Hyoxia Inducible Factor (HIF)

In 1968, the Summer Olympic Games were held in Mexico City at an altitude of about 2300 meters above sea level. At that time, many athletes and their coaches noticed that training in high altitude conditions was much more effective. And although the effect of such training has been known for a long time, after the games, athletes from many countries introduced regular training camps in the mountains into their routine. 

The rarefied air had a beneficial effect on their cardiovascular, respiratory and circulatory systems. While it was clear that low oxygen training was beneficial to the body, the exact mechanisms underlying this method were unknown. 

Over time, the answer was found: the basis of this phenomenon is the factor induced by hypoxia - Hypoxic inducible factor (HIF). It acts as an "oxygen sensor"; in the body, activating a wide range of processes that increase the body's performance. So it became known that HIF not only increases the number of red blood cells, and hence the performance, but also allows you to get other beneficial effects.

Discovery of the hypoxia-induced factor

Hyoxia inducible factor (HIF) was discovered by Professor Gregg Semenza of Johns Hopkins University in the early 1990s. Together with two other scientists, he received the 2019 Nobel Prize in Medicine for explaining the mechanism of action of HIF in the human body.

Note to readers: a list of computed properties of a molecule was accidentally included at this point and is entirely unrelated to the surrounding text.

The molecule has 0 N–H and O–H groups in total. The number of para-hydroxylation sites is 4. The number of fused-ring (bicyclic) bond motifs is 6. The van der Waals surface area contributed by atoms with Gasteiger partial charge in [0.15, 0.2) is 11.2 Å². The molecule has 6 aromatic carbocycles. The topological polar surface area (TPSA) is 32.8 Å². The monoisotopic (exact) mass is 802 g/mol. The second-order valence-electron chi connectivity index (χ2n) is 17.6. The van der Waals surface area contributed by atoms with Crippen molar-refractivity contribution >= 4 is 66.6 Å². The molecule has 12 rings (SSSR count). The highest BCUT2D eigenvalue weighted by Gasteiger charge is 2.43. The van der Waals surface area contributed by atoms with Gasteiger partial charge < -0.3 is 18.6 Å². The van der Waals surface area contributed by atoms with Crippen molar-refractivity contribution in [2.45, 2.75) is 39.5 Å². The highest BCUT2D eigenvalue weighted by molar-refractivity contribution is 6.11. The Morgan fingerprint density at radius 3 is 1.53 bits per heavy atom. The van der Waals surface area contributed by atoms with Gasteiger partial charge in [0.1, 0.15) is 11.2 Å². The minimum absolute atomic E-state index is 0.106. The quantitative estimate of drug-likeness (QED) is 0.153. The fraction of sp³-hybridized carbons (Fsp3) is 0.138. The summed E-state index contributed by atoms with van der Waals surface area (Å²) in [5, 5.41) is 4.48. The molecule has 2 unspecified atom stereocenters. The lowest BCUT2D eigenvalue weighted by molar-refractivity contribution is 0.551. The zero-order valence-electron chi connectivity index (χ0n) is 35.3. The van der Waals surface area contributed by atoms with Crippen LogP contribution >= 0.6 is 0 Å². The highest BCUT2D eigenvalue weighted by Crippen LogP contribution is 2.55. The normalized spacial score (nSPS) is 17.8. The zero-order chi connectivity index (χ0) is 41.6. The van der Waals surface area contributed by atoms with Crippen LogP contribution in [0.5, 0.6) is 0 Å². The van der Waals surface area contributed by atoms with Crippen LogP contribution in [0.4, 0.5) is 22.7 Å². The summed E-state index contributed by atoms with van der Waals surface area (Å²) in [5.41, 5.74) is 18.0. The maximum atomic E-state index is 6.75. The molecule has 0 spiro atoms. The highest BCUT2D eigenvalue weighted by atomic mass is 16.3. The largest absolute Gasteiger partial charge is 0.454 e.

The significance of HIF for the human body

HIF can be thought of as an "oxygen sensor"; in the body, which works in case of a lack of oxygen in the cells. It controls one of the most important processes in the body – adaptation of cells, tissues and organs to a lack of oxygen.

The existence of HIF indicates that, contrary to popular belief, the human body is quite well prepared for a temporary lack of oxygen. 

This function is important because every cell in the body needs oxygen to generate energy. In the event of a lack of oxygen, for example, in the mountains, during physical exertion, or when the supply of oxygen to certain parts of the body is disrupted after an injury, HIF synthesis is activated. This helps to quickly restore the body's supply of sufficient oxygen for energy production and wound healing.

HIF not only ensures the adaptation of cells to a lack of oxygen, but also gives a signal for self-healing of the body.

HIF formation and its components

HIF is a small molecule protein that is constantly produced in every cell of the body. Its most abundant subunit is HIF-1α.

The HIF protein consists of two components: alpha-HIF and beta-HIF. The alpha-HIF component activates the protein: it gives a signal to start the adaptation process. With a sufficient supply of oxygen, the alpha-HIF component is degraded by the breakdown products generated during energy generation. The beta-HIF component is not destroyed, but is preserved for further use.  

When oxygen supply to cells is reduced, the accumulated alpha-HIF component can combine with the beta-HIF component. The combination of these components triggers a number of processes in the cell nucleus with the participation of genes. Professor Gregg Semenza reports direct or indirect effects of HIF on more than 1000 genes. It can be assumed that in the future the list of these genes will be replenished.